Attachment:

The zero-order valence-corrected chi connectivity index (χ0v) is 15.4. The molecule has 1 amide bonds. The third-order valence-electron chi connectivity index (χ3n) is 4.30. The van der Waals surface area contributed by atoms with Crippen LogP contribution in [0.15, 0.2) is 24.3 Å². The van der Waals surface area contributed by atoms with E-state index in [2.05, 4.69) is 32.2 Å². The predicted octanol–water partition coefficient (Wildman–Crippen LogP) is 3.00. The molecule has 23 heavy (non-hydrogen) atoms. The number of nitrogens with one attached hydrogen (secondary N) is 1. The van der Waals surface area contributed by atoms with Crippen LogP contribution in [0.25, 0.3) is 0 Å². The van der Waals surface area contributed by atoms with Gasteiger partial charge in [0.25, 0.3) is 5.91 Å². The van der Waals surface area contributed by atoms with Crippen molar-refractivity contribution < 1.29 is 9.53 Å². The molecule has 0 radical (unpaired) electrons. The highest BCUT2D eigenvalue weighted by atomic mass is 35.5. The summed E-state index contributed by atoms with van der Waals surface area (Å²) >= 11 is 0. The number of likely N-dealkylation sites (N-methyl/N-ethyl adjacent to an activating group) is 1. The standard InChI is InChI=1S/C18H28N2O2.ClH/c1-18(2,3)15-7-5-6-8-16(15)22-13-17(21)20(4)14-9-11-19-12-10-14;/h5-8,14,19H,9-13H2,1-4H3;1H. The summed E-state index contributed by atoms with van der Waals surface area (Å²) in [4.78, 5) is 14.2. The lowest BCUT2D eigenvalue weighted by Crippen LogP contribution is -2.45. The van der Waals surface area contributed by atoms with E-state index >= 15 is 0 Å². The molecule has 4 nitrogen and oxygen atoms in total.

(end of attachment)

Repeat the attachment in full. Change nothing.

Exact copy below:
The zero-order valence-corrected chi connectivity index (χ0v) is 15.4. The molecule has 1 amide bonds. The third-order valence-electron chi connectivity index (χ3n) is 4.30. The van der Waals surface area contributed by atoms with Crippen LogP contribution in [0.15, 0.2) is 24.3 Å². The van der Waals surface area contributed by atoms with E-state index in [2.05, 4.69) is 32.2 Å². The predicted octanol–water partition coefficient (Wildman–Crippen LogP) is 3.00. The molecule has 23 heavy (non-hydrogen) atoms. The number of nitrogens with one attached hydrogen (secondary N) is 1. The van der Waals surface area contributed by atoms with Crippen LogP contribution in [0.25, 0.3) is 0 Å². The van der Waals surface area contributed by atoms with Gasteiger partial charge in [0.25, 0.3) is 5.91 Å². The van der Waals surface area contributed by atoms with Crippen molar-refractivity contribution < 1.29 is 9.53 Å². The molecule has 0 radical (unpaired) electrons. The highest BCUT2D eigenvalue weighted by atomic mass is 35.5. The summed E-state index contributed by atoms with van der Waals surface area (Å²) >= 11 is 0. The number of likely N-dealkylation sites (N-methyl/N-ethyl adjacent to an activating group) is 1. The standard InChI is InChI=1S/C18H28N2O2.ClH/c1-18(2,3)15-7-5-6-8-16(15)22-13-17(21)20(4)14-9-11-19-12-10-14;/h5-8,14,19H,9-13H2,1-4H3;1H. The summed E-state index contributed by atoms with van der Waals surface area (Å²) in [4.78, 5) is 14.2. The lowest BCUT2D eigenvalue weighted by Crippen LogP contribution is -2.45. The van der Waals surface area contributed by atoms with E-state index >= 15 is 0 Å². The molecule has 4 nitrogen and oxygen atoms in total.